Singapore Bunker Contamination: Why Are Organic Chlorides a Problem? – Ship & Bunker

Lab testing. File Image / Pixabay
The presence of Chlorinated Organic Compounds (COC) within a batch of marine fuel is said to be the cause of a much reported contaminated bunker incident in Singapore.
The Maritime and Port Authority (MPA) said it was first made aware of the problem on March 14 and of the roughly 200 ships that have received the faulty fuel, about 80 have reported problems with fuel pumps and engines.
While there has been much discussion over the ramifications of the indecent, Naeem Javaid, Global Operations Manager – Fuel Oil Bunker Advisory Services (FOBAS), Maritime Performance Services, LR, this week took a deeper look at what exactly COCs are, and more importantly, why they might be appearing in your bunker fuel.
Any damage can compromise the safe navigation of the vessel, putting the ship’s cargo and personnel onboard at much higher risk
“Organic chlorides – compounds containing carbon and chloride bonds – don’t naturally occur in crude oils and are typically the result of additives used in oil recovery as a detergent. These have different boiling points and under temperature and pressure conditions, organic chlorides can decompose to hydrochloric acid, specifically in the presence of water, leading to the corrosion and damage of the fuel system equipment,” he wrote.
“Some organic chlorides have the property to harden the metallic surfaces making surfaces prone to erosion, possibly due to lower boiling points of these volatile organic compounds, they could vaporize off within a fuel service system and remove the lubrication on metallic surfaces, causing scuffing and cavitation, leading to reduce engine performance and, in the worst case, total loss of power.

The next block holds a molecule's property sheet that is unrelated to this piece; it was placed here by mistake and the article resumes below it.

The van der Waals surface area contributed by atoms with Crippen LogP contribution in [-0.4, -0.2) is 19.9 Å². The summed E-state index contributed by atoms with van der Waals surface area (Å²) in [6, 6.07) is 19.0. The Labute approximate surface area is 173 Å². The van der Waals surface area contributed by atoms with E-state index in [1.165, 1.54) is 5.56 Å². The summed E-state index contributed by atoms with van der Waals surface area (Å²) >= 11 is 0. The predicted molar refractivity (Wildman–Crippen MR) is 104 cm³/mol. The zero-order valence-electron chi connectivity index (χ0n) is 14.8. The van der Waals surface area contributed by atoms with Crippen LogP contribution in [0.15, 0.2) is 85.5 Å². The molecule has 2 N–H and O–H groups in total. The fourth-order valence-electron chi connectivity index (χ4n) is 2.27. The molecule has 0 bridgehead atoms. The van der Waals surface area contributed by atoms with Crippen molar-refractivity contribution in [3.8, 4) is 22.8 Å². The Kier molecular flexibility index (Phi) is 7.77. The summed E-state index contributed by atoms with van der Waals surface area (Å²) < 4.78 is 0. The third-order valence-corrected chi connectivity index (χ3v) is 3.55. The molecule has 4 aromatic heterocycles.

“This is an important cause for concern, because an uninterrupted supply to engine and functional fuel injection equipment are vital for keeping a ship running. Any damage can compromise the safe navigation of the vessel, putting the ship’s cargo and personnel onboard at much higher risk. Furthermore, in some recent incidents, vessels have experienced a complete loss of power because of a failure of all fuel injection systems onboard ship caused by these chlorides.”
As witnessed not only by the latest incident in Singapore but also the 2018 bunker contamination issue originating in Houston, standard ISO 8217 testing does not identify the presence of COCs and many other substances that can render bunker fuel unfit for use.
As discussed earlier this week, such fuels may pass the ISO 8217 testing phase but this does not make them compliant with ISO 8217 as a whole.
Javaid’s full comments on the incident, and the steps LR is taking to address it, can be found here:
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